By the end of 2012, Amtrak expects to more than triple the number of track-miles on its own railroad where Positive Train Control (PTC) safety technology is installed as part of an aggressive program begun more than two years ago.
“PTC is the most important rail safety advancement of our time and Amtrak is strongly committed to its expanded use to enhance safety for our passengers, employees and others with whom we share the tracks across our national network,” said President and CEO Joe Boardman.
PTC technology can control train movements to prevent train-to-train collisions, derailments caused by excessive speed and certain human-caused incidents such as misaligned track switches. It also can protect rail workers along the tracks by slowing or stopping trains from entering work zones.
Boardman explained that today Amtrak has a PTC system in operation on approximately 530 track-miles, including on some sections of the Amtrak-owned Northeast Corridor (NEC) and the entirety of its Michigan Line. By the end of 2012, Amtrak will have installed PTC on an additional 1,200 track-miles which will build-out all remaining Amtrak-owned sections of the NEC and cover the full length of its Keystone Corridor in Pennsylvania. This new territory will be fully functional when the locomotive fleet is PTC-equipped in 2013.
In addition, later this year Amtrak anticipates it will begin installing PTC components in 50 locomotives that will operate on tracks owned by other railroads for use when those railroads install and make operational their own PTC systems.
Boardman stated that Amtrak has long been a leader in the development of PTC and has successfully operated two PTC systems for years. Amtrak also was the first railroad to receive approval from the Federal Railroad Administration for its PTC Implementation Plan under a federal law requiring PTC on most main line tracks by the end of 2015.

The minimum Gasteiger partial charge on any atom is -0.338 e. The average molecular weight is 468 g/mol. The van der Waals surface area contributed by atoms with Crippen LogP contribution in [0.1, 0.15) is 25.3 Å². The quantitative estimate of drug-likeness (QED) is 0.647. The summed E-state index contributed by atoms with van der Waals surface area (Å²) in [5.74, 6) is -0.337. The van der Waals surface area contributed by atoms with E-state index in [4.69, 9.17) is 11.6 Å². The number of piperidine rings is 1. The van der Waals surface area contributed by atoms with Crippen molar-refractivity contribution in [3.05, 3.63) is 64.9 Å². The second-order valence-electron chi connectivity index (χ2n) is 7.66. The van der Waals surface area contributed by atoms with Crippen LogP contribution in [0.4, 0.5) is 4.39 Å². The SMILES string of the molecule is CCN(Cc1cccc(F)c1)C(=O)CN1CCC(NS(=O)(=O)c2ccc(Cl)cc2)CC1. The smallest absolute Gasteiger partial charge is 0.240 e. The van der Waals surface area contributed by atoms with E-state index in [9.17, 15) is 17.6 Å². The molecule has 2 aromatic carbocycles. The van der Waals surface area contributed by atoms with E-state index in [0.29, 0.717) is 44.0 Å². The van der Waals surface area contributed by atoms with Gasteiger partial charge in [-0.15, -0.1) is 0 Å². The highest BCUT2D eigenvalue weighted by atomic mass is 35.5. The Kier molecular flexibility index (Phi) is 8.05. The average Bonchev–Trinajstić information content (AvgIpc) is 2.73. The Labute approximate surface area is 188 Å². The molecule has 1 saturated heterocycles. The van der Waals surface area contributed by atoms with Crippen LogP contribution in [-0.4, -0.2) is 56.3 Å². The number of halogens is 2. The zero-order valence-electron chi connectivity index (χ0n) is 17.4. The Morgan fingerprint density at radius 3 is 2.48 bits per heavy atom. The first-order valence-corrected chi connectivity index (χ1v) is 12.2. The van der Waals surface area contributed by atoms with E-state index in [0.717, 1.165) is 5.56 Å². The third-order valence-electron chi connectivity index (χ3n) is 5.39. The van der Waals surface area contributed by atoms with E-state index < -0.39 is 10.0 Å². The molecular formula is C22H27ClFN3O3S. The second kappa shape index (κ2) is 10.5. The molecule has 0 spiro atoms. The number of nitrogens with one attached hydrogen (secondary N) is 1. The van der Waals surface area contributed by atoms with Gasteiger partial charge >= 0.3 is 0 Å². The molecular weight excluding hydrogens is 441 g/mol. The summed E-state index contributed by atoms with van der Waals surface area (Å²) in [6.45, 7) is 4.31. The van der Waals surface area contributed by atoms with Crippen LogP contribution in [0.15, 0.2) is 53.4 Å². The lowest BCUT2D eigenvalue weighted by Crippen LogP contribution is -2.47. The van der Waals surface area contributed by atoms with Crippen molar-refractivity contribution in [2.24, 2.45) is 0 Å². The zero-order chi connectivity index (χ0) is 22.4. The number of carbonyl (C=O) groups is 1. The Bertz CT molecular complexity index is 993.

Since 2000, Amtrak has operated PTC technology known as the Advanced Civil Speed Enforcement System (ACSES) on many sections of the Amtrak-owned NEC between Washington and Boston allowing safe operations at speeds up to 150 mph. Since 2001, PTC technology known as the Incremental Train Control System (ITCS) has been in operation along sections of the Amtrak-owned Michigan Line between Kalamazoo, Mich., and Porter, Ind. In the past two years, Amtrak expanded ITCS to cover all remaining sections of its Michigan Line, and with federal approval, began operating 110 mph service in February 2012.
Amtrak also is working closely with freight and commuter railroads that operate on Amtrak-owned tracks as well as with the host railroads on whose tracks Amtrak trains operate to ensure the different types of PTC systems being deployed across the country are interoperable. Interoperability is essential to maintain safety by ensuring freight and passenger train locomotives can seamlessly communicate with different PTC systems as they operate on tracks owned by other railroads.
For example, the Amtrak locomotives used for the state-supported Heartland Flyer service in Texas and Oklahoma are now PTC-equipped and Amtrak currently is working with the BNSF Railway to ensure interoperability with the PTC system they have installed on their line. In the fall of 2012, Amtrak anticipates operating 110 mph service on a section of the Lincoln Service route between Chicago and St. Louis under a cab signal and ITCS system installed on tracks owned by the Union Pacific Railroad.
Boardman added that beyond the important safety benefits and serving as the foundation for higher intercity passenger train speeds in certain instances, PTC technology also can support additional communication, train management and operational efficiency improvements that the passenger and freight rail industry are only now beginning to envision.